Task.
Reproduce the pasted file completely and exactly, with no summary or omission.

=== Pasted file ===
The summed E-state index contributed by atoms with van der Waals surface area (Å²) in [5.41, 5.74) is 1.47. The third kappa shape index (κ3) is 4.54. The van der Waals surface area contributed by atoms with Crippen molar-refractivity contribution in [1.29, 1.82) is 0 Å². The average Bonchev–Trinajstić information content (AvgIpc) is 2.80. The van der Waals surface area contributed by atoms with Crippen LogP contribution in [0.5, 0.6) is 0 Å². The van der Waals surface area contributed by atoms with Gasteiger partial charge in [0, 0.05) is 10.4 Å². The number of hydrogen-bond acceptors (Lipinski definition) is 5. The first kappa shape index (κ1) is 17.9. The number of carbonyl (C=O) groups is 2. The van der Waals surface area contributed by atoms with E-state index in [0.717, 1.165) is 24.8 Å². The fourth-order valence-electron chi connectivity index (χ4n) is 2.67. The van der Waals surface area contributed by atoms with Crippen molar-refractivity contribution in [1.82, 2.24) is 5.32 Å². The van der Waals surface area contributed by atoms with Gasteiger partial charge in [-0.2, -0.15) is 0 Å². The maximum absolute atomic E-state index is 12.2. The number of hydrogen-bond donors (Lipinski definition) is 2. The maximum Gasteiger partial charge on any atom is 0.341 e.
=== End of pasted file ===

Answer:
The summed E-state index contributed by atoms with van der Waals surface area (Å²) in [5.41, 5.74) is 1.47. The third kappa shape index (κ3) is 4.54. The van der Waals surface area contributed by atoms with Crippen molar-refractivity contribution in [1.29, 1.82) is 0 Å². The average Bonchev–Trinajstić information content (AvgIpc) is 2.80. The van der Waals surface area contributed by atoms with Crippen LogP contribution in [0.5, 0.6) is 0 Å². The van der Waals surface area contributed by atoms with Gasteiger partial charge in [0, 0.05) is 10.4 Å². The number of hydrogen-bond acceptors (Lipinski definition) is 5. The first kappa shape index (κ1) is 17.9. The number of carbonyl (C=O) groups is 2. The van der Waals surface area contributed by atoms with E-state index in [0.717, 1.165) is 24.8 Å². The fourth-order valence-electron chi connectivity index (χ4n) is 2.67. The van der Waals surface area contributed by atoms with Crippen molar-refractivity contribution in [1.82, 2.24) is 5.32 Å². The van der Waals surface area contributed by atoms with Gasteiger partial charge in [-0.2, -0.15) is 0 Å². The maximum absolute atomic E-state index is 12.2. The number of hydrogen-bond donors (Lipinski definition) is 2. The maximum Gasteiger partial charge on any atom is 0.341 e.